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Organic Food, Low-Waste & Water-Saving: 5 Families Who’ll Inspire You To Go Green

What difference is one less plastic item going to make? The landfill will not be unburdened if I treat my household waste. Judiciously using water is not going to avert the water crisis—If you ever had such thoughts, these five Indian families will change your mind!

Organic Food, Low-Waste & Water-Saving: 5 Families Who’ll Inspire You To Go Green

Should I adopt an eco-friendly lifestyle? The thought has crossed my mind several times.

I often think of giving up plastic or reusing my bath water to water the plants.

Then I ask myself, what difference is one less plastic item going to make? The landfill will not be unburdened if I treat my household waste. Judiciously using water is also not going to avert the water crisis.

Thanks to these excuses or logical reasons, as I like to tell myself, I fail to honour my intentions.  

It is a human tendency to avoid taking actions if they are not taken by our fellow humans. But there are families in India that are leading their lives with the bare essentials and reducing their carbon footprints.

Here are five examples of families across the country that are setting us all #EcoFriendly or #GreenGoals.

1. Delhi Family Produces Minimal Waste

The family practices source segregation

Proving that friends can be a good influence, Priyanka Dev from East Delhi started her family’s waste-free journey in June 2016 by executing the key principle of waste management—source segregation.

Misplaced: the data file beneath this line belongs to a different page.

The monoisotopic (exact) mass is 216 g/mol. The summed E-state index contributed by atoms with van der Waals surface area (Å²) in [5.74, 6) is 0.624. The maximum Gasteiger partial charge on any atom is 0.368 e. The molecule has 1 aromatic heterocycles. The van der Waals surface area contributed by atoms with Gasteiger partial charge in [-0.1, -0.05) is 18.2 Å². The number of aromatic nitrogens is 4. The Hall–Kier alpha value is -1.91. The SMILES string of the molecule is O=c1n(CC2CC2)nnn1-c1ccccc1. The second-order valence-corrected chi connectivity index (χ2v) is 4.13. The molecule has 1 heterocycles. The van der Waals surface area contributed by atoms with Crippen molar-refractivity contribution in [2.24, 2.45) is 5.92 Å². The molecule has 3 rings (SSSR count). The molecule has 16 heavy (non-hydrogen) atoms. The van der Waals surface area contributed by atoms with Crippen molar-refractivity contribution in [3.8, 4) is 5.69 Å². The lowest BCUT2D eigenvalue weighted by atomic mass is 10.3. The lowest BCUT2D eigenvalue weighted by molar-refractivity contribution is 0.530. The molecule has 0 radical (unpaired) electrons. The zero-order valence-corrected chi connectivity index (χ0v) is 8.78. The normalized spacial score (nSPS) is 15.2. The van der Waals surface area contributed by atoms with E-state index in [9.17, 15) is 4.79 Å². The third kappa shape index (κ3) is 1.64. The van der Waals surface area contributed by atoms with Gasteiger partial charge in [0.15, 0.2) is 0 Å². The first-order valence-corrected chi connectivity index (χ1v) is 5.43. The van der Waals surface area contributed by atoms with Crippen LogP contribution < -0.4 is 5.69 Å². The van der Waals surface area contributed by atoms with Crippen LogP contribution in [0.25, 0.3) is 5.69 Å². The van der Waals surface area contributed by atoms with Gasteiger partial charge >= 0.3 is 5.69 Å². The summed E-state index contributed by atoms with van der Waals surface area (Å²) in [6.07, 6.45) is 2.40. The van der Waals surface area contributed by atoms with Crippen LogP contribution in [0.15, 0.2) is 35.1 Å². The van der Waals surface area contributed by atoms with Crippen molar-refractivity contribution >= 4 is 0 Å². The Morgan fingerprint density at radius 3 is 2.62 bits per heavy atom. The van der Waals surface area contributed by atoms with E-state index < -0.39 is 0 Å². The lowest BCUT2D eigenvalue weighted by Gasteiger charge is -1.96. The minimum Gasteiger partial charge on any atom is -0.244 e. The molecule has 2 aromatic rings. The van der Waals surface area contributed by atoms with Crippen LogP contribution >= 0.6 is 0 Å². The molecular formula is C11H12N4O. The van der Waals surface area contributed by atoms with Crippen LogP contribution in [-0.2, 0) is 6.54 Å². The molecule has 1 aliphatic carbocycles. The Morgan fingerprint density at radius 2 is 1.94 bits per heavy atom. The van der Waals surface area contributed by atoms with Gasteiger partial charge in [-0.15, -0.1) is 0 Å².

She purchased two bins, one for wet garbage, and the other for dry waste like plastic, paper and glass.

Buy waste segregation stand on The Better India shop, here and home composting kit here

Since 80 per cent of their household waste comprised wet garbage, the family of six purchased a khamba, a kind of composting bin. The set of three khambas that converts kitchen waste into manure costs around Rs 2,800.

They have also stopped using harmful detergents and floor cleaners and switched to more nature-friendly options. She makes a concoction from orange peels and jaggery to clean floors, and another with vinegar and baking soda to clean toilet pots.

Lesson: It may be inconvenient in the initial days, but once you get into the habit, it becomes a part of your daily routine.

2. Chennai Family Fights Plastic & Grows Organic Food

Source: Kalpavriksha Farms/Facebook.

You do not always need a tragedy or an inspiration to mend your lifestyle. Kalpana Manivannan from Chennai switched to eco-friendly living after she read about the ecological conditions.